Yes, totally normal and the narrower the band pass of the filter, the more band pass sift one will typically encounter.
Not everyone is good about publishing the maximum focal ratio of the filters, but some do. In the 5nm to 6nm range, band shift will start off axis at about f/2.8. Baader has "High Speed" filters that they say are good to f/2.
When running at 1x, you are not really using a lens or objective, so here it is just the angle of incidence for the subject. something at the center of the field would be 0 degrees, and something at the outside of the field would be 20 degrees. Even using a 6nm filter Astronomic, I cannot get the entire Barnards's Loop into the narrow band portion of the field at the same time so I have to pan around the nebula to see it well and only the part that is near the center of the field will be shown at full brightness and unless I put it in the center of the field, I can't see the Anglefish nebula.
Astronomic says this about their 6nm (which I take to mean f/3.75 to f/15)
The design of the transmission curve makes it possible to use the filters with instruments from 1:3.75 to 1:15
This would mean that only the light coming in from the angle of an f/3.75 light cone (or about the central 30% of the field) would be fully in band.
The Astrodon 3nm is rated down to f/3 so with the 1x lens, only the central 1/3rd of the field is in band.
3 nm filters can be used on systems to f/3
Under dark skies with my binocular, the 12nm filters actually gave the best view of Barnard's Loop because while the pass was not narrow, under dark skies it is not super critical, and with the 12s, I can see the entire nebula in the field at once without having to pan.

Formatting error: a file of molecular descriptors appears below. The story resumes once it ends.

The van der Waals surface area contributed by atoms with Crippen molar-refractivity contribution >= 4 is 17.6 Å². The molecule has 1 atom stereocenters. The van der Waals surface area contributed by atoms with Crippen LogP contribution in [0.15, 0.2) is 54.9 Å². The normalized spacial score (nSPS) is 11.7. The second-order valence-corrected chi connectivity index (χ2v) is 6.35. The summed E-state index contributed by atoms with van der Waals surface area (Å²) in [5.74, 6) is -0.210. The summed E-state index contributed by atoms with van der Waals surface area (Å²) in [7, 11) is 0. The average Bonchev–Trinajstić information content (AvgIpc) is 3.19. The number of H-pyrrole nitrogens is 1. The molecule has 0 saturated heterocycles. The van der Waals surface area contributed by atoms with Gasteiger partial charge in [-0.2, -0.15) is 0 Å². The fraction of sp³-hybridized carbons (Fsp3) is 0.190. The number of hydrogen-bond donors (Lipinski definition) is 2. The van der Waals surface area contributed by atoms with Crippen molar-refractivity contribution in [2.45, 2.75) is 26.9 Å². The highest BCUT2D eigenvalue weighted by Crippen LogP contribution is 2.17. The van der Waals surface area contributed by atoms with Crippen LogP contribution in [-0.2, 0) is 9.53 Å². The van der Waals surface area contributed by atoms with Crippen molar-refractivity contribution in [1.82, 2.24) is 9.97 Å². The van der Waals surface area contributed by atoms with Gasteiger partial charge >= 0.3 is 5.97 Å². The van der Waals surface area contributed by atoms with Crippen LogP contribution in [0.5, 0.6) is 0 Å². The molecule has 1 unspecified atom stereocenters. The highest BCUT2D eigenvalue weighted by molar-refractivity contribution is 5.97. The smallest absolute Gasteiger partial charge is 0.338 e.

Now not everyone provides a maximum focal ratio for the field to be in band, but if they do, then you can pretty easily determine about how much of the field will be in band in your application.
I use a 5nm rated for f/3 in my Boren Simon, and in this scope, almost all of the field is in band, making it an excellent scope for fields where the nebula is larger than the true field of the scope. If there is band sift, it can look like the nebula does not fully cover the field and when you are under dark skies working along the Milky Way, there are many areas where the entire 2.4 degree true field of the Boren Simon shows nebula even if no catalog items are present. Big parts of the Milky Way are simply carpeted over with nebula, but if you use a very fast lens that is too fast for the filter, you only see the nebula at the center of the field and reach the conclusion that this is all the nebula that there is, especially if you are combining that band sift with any amount of vignetting. Another reason why I like f/2.8. It is about as fast as I can go before band-shift and vignetting start to obscure too much nebula out there at the edge of the field. There is more noise at f/2.8 than f/1.2, but I would rather have the full aperture of the filter (or close to it) in band than have a big area of it out of band and vignetted.